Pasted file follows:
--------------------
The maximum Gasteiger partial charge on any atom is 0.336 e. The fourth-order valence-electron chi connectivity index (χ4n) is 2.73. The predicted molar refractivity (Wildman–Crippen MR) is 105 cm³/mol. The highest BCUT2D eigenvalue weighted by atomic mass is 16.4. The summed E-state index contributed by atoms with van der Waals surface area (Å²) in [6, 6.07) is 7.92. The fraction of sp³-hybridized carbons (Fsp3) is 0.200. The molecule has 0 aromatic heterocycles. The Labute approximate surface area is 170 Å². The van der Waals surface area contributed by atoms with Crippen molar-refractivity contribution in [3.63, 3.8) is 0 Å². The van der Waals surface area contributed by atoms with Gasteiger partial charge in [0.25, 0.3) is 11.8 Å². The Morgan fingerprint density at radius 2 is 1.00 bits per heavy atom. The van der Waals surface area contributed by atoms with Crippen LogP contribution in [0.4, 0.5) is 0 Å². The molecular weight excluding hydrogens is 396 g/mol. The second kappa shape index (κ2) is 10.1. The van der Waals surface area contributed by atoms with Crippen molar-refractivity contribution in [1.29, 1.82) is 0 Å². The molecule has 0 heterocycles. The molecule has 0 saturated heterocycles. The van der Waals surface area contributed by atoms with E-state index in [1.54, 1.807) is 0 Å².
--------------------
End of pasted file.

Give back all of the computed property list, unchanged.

The maximum Gasteiger partial charge on any atom is 0.336 e. The fourth-order valence-electron chi connectivity index (χ4n) is 2.73. The predicted molar refractivity (Wildman–Crippen MR) is 105 cm³/mol. The highest BCUT2D eigenvalue weighted by atomic mass is 16.4. The summed E-state index contributed by atoms with van der Waals surface area (Å²) in [6, 6.07) is 7.92. The fraction of sp³-hybridized carbons (Fsp3) is 0.200. The molecule has 0 aromatic heterocycles. The Labute approximate surface area is 170 Å². The van der Waals surface area contributed by atoms with Crippen molar-refractivity contribution in [3.63, 3.8) is 0 Å². The van der Waals surface area contributed by atoms with Gasteiger partial charge in [0.25, 0.3) is 11.8 Å². The Morgan fingerprint density at radius 2 is 1.00 bits per heavy atom. The van der Waals surface area contributed by atoms with Crippen LogP contribution in [0.4, 0.5) is 0 Å². The molecular weight excluding hydrogens is 396 g/mol. The second kappa shape index (κ2) is 10.1. The van der Waals surface area contributed by atoms with Crippen molar-refractivity contribution in [1.29, 1.82) is 0 Å². The molecule has 0 heterocycles. The molecule has 0 saturated heterocycles. The van der Waals surface area contributed by atoms with E-state index in [1.54, 1.807) is 0 Å².